The World in 100 Years

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  • Sun, Jul 29, 2018 - 08:29pm



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    My25-year (OK, maybe 100-year) vision


My Vision: What Life Will Look Like in 2040

These are some objective characteristics of everyday living 25 years from now.  This vision describes key features of the life-style of individuals and families, and the neighborhoods and communities in which they live.  The structural foundation of this vision is based on the “What Should I Do?” guide (Martenson, 2016, ).

Financial – Our mediums of exchange.  We have a variety of “money” systems.  There are different currencies in local/regional jurisdictions as well as national currencies.  These are separate but usually interchangeable.  The local currencies are used primarily for frequent, small purchases (e.g., groceries, haircuts, etc.), while national currencies are typically used for larger purchases (e.g., taxes, mortgages, etc.).  Banks are small local and regional institutions.  These various currencies help assure a democratic financial system, one that enables individual independence, and avoids inappropriate control by larger entities (e.g., large corporations, powerful governments).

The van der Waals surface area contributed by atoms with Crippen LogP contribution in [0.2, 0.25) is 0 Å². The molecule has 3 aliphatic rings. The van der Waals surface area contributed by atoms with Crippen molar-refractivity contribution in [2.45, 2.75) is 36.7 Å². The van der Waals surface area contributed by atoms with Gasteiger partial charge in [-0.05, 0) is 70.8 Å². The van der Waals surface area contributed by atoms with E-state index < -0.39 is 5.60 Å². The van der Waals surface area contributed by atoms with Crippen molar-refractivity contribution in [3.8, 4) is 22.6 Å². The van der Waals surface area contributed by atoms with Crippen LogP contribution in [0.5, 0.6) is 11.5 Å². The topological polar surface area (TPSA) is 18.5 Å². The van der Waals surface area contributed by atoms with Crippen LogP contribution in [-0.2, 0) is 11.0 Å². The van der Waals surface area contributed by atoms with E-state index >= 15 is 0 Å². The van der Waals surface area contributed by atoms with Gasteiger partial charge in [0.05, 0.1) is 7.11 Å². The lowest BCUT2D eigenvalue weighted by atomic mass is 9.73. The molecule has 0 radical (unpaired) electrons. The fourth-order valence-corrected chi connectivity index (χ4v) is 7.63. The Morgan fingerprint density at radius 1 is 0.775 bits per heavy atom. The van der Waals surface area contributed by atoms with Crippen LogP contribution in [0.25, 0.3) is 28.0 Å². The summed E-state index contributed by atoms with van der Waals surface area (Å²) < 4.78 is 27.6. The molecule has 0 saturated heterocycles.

Informal exchange is common; it is more common than exchanges involving currency.  Bartering is an everyday activity.  The gift economy, in which giving away one’s energy and resources is seen as an indicator of wealth and capability and is respected and admired, is frequently practiced.

        The USD is used much as it is now.  However, its use is carefully regulated so that compensation and income is fair and equitable.  Profit and larger incomes incentivizes extra effort and wise investment, but progressive taxation mitigates greedy accumulation of resources and control.

Living – Our life-style: health, nutrition and food sources, sleep, and fitness.